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Business owners

Just and adequate compensation can include damages to an existing business impacted by a condemnation. Obtaining such compensation, however, can be tricky. For example, Georgia law places the burden of proving business loss on the business owner. By comparison, the condemning authority has the burden of proof regarding the value of any land taken or damaged by a condemnation.

Business loss in condemnation

When a business is operated by the property owner, business loss is only available in cases where the condemnation acquires all of the land, known as a “total taking.” When a condemnation acquires only a portion of the land, known as a “partial taking,” business loss is available only when the business owner is separate from the property owner. Naturally, there are ways around this general rule, such as by having one entity (such as an LLC) own the property while another entity owns the land and leases it to the business owner. When considering how to structure such an arrangement, it is important to consult a lawyer who does condemnation to avoid certain pitfalls.

There are other considerations when it comes to business loss, especially when structuring a lease between unrelated parties whereby one party owns the land and leases it to another entity who will operate the business. The considerations are important to protect both parties in the event of condemnation.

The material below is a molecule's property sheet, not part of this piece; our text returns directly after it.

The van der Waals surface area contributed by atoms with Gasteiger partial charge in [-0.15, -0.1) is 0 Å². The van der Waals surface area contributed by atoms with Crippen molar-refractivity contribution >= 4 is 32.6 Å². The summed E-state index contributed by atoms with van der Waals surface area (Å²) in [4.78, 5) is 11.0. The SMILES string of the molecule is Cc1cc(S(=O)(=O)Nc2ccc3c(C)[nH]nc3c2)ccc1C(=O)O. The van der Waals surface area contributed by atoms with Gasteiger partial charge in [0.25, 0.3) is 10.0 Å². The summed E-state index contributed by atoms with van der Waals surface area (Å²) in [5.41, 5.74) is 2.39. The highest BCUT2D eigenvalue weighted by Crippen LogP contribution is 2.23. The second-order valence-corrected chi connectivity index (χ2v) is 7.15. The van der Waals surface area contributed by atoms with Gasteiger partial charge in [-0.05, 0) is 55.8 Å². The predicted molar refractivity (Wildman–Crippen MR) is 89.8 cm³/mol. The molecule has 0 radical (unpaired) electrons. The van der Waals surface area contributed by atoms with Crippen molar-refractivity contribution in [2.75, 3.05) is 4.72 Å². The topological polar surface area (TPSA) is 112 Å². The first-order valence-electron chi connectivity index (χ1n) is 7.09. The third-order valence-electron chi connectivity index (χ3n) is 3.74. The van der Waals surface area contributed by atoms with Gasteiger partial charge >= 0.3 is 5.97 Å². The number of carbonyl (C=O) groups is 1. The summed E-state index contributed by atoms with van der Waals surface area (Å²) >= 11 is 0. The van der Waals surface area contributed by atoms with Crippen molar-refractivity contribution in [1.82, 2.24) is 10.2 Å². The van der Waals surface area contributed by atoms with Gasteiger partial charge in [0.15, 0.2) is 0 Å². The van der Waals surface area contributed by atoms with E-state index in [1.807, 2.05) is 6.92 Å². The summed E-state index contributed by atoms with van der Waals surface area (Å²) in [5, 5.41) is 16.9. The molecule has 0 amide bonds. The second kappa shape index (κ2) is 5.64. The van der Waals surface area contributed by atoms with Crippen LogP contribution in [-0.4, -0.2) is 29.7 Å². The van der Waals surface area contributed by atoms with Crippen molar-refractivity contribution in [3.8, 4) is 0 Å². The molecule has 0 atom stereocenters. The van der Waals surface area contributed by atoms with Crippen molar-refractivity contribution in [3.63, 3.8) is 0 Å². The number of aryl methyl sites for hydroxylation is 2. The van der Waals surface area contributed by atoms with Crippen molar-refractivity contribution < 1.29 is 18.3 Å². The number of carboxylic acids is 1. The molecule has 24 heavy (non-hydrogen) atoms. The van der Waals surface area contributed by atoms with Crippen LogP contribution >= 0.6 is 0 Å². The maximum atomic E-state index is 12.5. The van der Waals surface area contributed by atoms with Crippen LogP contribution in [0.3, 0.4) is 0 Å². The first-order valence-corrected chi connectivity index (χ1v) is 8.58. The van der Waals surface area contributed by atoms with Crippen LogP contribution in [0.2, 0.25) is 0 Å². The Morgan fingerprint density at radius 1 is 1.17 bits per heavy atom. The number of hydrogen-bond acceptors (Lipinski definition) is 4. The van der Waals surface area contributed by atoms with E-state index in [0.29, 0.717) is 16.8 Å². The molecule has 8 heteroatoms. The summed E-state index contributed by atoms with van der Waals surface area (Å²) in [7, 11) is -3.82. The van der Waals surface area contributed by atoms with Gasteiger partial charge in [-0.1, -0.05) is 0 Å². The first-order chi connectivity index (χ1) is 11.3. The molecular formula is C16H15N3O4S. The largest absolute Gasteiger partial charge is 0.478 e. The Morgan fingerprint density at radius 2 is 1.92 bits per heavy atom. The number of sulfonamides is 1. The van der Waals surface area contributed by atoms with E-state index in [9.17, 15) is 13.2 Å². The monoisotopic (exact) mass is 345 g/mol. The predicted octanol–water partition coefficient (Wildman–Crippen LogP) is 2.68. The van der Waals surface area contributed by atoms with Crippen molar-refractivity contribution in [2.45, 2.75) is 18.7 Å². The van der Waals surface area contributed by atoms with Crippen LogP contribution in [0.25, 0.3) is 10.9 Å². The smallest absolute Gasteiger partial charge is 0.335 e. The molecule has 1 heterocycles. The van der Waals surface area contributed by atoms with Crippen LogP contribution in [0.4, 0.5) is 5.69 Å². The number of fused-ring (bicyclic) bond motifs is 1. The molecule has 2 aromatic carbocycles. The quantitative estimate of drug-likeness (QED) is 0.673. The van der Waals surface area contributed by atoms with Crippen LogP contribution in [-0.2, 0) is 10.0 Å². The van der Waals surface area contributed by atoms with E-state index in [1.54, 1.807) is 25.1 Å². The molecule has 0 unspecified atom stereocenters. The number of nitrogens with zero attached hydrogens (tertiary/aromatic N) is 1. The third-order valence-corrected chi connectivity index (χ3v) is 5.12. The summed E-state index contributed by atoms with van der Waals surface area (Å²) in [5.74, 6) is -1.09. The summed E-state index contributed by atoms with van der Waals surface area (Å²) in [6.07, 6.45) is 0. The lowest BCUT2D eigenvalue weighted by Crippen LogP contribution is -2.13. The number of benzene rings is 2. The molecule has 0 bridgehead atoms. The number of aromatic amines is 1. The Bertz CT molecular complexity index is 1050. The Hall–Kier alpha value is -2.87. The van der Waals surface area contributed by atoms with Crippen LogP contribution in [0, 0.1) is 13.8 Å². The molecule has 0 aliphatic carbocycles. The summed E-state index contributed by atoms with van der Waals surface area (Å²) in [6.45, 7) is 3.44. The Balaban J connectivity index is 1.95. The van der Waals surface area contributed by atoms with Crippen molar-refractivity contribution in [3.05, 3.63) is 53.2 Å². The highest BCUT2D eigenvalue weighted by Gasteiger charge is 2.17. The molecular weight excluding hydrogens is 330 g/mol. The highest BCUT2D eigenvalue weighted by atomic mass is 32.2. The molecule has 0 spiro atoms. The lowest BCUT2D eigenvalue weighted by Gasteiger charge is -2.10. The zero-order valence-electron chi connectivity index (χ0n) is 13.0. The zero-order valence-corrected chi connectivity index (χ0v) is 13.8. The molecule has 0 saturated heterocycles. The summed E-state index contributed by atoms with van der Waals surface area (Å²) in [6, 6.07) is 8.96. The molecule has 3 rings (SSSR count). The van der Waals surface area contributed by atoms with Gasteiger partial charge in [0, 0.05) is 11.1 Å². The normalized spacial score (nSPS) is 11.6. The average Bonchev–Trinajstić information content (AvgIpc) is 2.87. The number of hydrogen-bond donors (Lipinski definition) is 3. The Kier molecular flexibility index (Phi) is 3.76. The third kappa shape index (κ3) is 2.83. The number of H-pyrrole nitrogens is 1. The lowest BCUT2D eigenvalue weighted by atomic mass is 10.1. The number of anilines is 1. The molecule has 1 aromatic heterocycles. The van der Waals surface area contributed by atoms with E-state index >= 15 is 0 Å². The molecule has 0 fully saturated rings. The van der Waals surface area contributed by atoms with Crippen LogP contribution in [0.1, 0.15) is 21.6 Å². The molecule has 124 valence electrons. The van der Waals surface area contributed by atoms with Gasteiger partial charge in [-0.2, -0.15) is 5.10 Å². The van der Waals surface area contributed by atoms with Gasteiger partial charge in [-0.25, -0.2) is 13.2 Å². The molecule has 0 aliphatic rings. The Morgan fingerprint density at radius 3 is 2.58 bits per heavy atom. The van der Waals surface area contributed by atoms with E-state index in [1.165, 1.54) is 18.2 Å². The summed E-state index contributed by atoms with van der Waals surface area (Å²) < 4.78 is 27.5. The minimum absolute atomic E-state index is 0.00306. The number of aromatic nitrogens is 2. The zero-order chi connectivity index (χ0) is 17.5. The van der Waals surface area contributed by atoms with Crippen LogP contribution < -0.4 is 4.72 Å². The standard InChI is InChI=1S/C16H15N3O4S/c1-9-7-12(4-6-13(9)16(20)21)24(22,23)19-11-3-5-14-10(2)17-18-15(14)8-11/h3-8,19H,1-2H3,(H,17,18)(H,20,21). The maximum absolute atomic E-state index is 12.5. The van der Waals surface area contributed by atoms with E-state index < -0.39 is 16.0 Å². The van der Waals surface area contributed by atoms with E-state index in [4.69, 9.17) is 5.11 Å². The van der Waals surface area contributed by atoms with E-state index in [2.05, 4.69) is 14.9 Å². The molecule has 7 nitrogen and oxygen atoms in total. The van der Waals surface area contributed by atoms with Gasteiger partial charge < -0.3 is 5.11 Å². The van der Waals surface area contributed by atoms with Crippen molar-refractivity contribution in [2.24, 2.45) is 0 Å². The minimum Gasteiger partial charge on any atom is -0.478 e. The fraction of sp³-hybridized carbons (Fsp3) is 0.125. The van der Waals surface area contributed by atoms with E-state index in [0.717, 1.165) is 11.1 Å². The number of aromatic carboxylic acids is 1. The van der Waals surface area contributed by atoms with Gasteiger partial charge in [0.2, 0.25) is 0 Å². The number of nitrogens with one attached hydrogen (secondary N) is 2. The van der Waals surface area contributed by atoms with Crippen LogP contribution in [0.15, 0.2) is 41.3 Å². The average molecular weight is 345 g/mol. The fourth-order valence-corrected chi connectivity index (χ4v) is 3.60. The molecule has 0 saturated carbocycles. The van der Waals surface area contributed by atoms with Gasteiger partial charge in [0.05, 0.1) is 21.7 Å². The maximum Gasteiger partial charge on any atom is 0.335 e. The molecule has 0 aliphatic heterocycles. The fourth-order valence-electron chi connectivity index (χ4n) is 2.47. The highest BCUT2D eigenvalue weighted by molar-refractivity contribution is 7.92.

To recover for business loss, the property must also be unique, which means that it is incapable of being relocated to another location in the same vicinity that it was in before and continuing to operate. Since the burden of proof for business losses is on the business owner, a condemning authority will not typically offer business-loss damages before condemnation. But, the condemning authority may offer relocation expenses. In that case, it is important to understand the impact of accepting relocation damages on claiming that a property is unique for purposes of later establishing a business-loss claim.

 

While the forgoing information is intended to be general in nature, if you are a business owner and have been contacted by a condemning authority regarding a potential condemnation, we would be happy to speak to you regarding your rights. Contact our office to schedule a free consultation.

Smith, Welch, Webb & White, LLC.

is recognized as a premier law firm throughout the state of Georgia with expertise in this area of law. We have an uncompromising commitment to serving our clients and community. Our team of experts routinely handles a wide range of legal matters beyond just eminent domain and will be happy to provide outstanding service for you, your family, or business.

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Any representations regarding the law in this article is made available for educational purposes only as well as to give you general information and a general understanding of the law, not to provide specific legal advice. By using this site you understand that there is no attorney client relationship between you and the article publisher. The article should not be used as a substitute for competent legal advice from a licensed professional attorney in your state.

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